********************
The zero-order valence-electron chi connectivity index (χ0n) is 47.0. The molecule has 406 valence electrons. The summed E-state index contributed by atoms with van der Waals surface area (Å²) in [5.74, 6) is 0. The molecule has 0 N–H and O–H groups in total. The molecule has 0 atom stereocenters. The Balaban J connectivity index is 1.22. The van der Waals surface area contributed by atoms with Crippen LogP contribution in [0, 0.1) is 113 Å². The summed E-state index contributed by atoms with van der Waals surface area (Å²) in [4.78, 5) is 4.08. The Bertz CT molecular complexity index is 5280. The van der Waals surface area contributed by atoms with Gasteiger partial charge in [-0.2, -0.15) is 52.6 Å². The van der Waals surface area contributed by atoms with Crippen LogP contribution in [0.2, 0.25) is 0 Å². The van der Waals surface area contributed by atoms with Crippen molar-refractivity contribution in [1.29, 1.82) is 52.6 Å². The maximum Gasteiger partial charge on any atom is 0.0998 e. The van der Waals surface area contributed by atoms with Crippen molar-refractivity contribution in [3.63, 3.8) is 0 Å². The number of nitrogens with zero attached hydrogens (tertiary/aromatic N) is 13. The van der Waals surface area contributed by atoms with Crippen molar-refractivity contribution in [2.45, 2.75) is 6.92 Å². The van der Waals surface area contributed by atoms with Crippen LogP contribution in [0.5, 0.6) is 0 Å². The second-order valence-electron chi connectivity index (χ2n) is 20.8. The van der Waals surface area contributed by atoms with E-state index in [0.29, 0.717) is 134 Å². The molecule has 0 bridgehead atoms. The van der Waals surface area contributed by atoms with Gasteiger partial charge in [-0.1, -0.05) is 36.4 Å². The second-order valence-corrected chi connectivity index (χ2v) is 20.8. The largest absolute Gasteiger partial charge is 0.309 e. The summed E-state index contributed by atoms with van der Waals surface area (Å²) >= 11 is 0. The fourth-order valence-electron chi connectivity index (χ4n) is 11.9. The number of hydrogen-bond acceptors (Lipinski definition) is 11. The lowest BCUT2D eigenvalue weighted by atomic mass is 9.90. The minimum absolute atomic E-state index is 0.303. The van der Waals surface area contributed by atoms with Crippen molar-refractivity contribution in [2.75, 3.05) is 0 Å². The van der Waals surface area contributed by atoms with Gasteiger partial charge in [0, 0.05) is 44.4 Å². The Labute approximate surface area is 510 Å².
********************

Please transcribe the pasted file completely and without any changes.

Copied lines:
The zero-order valence-electron chi connectivity index (χ0n) is 47.0. The molecule has 406 valence electrons. The summed E-state index contributed by atoms with van der Waals surface area (Å²) in [5.74, 6) is 0. The molecule has 0 N–H and O–H groups in total. The molecule has 0 atom stereocenters. The Balaban J connectivity index is 1.22. The van der Waals surface area contributed by atoms with Crippen LogP contribution in [0, 0.1) is 113 Å². The summed E-state index contributed by atoms with van der Waals surface area (Å²) in [4.78, 5) is 4.08. The Bertz CT molecular complexity index is 5280. The van der Waals surface area contributed by atoms with Gasteiger partial charge in [-0.2, -0.15) is 52.6 Å². The van der Waals surface area contributed by atoms with Crippen LogP contribution in [0.2, 0.25) is 0 Å². The van der Waals surface area contributed by atoms with Crippen molar-refractivity contribution in [1.29, 1.82) is 52.6 Å². The maximum Gasteiger partial charge on any atom is 0.0998 e. The van der Waals surface area contributed by atoms with Crippen molar-refractivity contribution in [3.63, 3.8) is 0 Å². The number of nitrogens with zero attached hydrogens (tertiary/aromatic N) is 13. The van der Waals surface area contributed by atoms with Crippen molar-refractivity contribution in [2.45, 2.75) is 6.92 Å². The van der Waals surface area contributed by atoms with Crippen LogP contribution in [0.5, 0.6) is 0 Å². The second-order valence-electron chi connectivity index (χ2n) is 20.8. The van der Waals surface area contributed by atoms with E-state index in [0.29, 0.717) is 134 Å². The molecule has 0 bridgehead atoms. The van der Waals surface area contributed by atoms with Gasteiger partial charge in [-0.1, -0.05) is 36.4 Å². The second-order valence-corrected chi connectivity index (χ2v) is 20.8. The largest absolute Gasteiger partial charge is 0.309 e. The summed E-state index contributed by atoms with van der Waals surface area (Å²) >= 11 is 0. The fourth-order valence-electron chi connectivity index (χ4n) is 11.9. The number of hydrogen-bond acceptors (Lipinski definition) is 11. The lowest BCUT2D eigenvalue weighted by atomic mass is 9.90. The minimum absolute atomic E-state index is 0.303. The van der Waals surface area contributed by atoms with Crippen molar-refractivity contribution in [2.75, 3.05) is 0 Å². The van der Waals surface area contributed by atoms with Gasteiger partial charge in [0, 0.05) is 44.4 Å². The Labute approximate surface area is 510 Å².